Osteopathic medicine has a great deal to offer. Because of its rich heritage of philosophy, research, and clinical techniques, the profession can influence the direction of healthcare in a positive manner. Osteopathic medicine has integrated the diversity of manual medicine techniques into its own system in the form of OMT. Thus, osteopathic medicine is the single best representative of manual medicine diversity currently available to researchers and clinicians.
Another primary factor driving the current changes in healthcare is economics. Not only must treatment options be safe and efficacious, they must be cost-effective. The diversity of manual medicine techniques provides a variety of approaches that could have significant cost-saving potential. This is particularly true for simple regulatory techniques, as contrasted with corrective techniques. For example, inhibitive pressure and thoracic lymphatic pump applications can be easily adapted for application by lay persons and therapists.
In a study on labor pain during contractions of gravid uterus at term, lumbar inhibitory pressure was shown to be effective in reducing pain in a group of 175 women. This simple technique was applied by husbands and other family members, as well as by nurses and physicians. “Since back pressure in a high percentage of cases was administered by the husband, this suggests that training of husbands in the proper technique would minimize staff time required in labor and delivery, as well as the need for medication.” 
Also, thoracic lymphatic pumping (TLP) has been shown to be at least as effective as incentive spirometry in preventing atelectasis in patients who have undergone cholecystectomy. In addition to its treatment efficacy, the authors noted that TLP costs were lower than those for incentive spirometry and that “the TLP treatment costs could be further reduced by training a respiratory therapist to administer the treatment.” 
There is historical precedent for involving lay persons and therapists in the less technical manual therapy applications. The early osteopathic physicians recognized a hierarchy of expertise with regard to technique. One early osteopathic text-book was specifically written with the lower end of this hierarchy in mind. In the preface to the second edition of his book, Eduard Goetz acknowledged the accessibility of simple manual medicine applications when he wrote, “The mere reading of the book cannot possibly result in one’s becoming a full fledged osteopath. The intention is simply to impart sufficient knowledge of the mode of procedure to enable the careful reader to apply the treatment in his home in case of emergency and until such a time as a regular practicing osteopath can be called in should that be found necessary.”  (For those interested in the work of Goetz and other early osteopathic physicians, some of their texts are now available on the Early American Manual Therapy Web site at www.meridianinstitute.com.)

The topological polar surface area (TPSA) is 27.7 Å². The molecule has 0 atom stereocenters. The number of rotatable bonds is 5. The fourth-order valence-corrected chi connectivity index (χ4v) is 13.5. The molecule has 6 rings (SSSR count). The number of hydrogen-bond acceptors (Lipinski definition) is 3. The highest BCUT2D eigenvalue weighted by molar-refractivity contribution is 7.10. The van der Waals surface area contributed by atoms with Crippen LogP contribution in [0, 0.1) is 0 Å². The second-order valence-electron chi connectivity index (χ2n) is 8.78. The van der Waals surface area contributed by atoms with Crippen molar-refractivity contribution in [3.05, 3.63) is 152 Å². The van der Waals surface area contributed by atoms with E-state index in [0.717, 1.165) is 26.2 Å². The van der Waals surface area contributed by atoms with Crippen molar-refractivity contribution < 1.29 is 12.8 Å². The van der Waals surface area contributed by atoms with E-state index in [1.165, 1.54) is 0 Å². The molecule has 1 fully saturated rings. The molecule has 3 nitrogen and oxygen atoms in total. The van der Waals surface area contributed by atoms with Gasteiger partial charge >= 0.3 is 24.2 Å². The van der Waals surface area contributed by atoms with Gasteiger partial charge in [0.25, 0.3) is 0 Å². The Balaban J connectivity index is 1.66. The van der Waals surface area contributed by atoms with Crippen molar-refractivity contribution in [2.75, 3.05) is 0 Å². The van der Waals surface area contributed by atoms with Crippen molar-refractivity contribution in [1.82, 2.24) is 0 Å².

When considering the relatively low level of expertise required to perform deep friction massage and soft-tissue techniques, such as those used as control treatments in the previously discussed asthma and tension headache studies, one wonders if there might be a role for family members or massage therapists in treating conditions like asthma and headache. Theoretically, the physician could become an educator, trainer, and supervisor of the treatment regimen for certain conditions. With the increased emphasis on home health and cost-effectiveness, this could be a workable model in the new medical paradigm – so long as issues of training and safety are addressed.
Osteopathic medicine is now presented with the opportunity to contribute to the broader emerging medical paradigm with regard to research into manual medicine and clinical applications of manual techniques. Osteopathic physicians are in an excellent position to shape the new paradigm, but they also face the danger of sitting quietly on the sidelines while others determine the role of manual medicine in the evolving health-care system.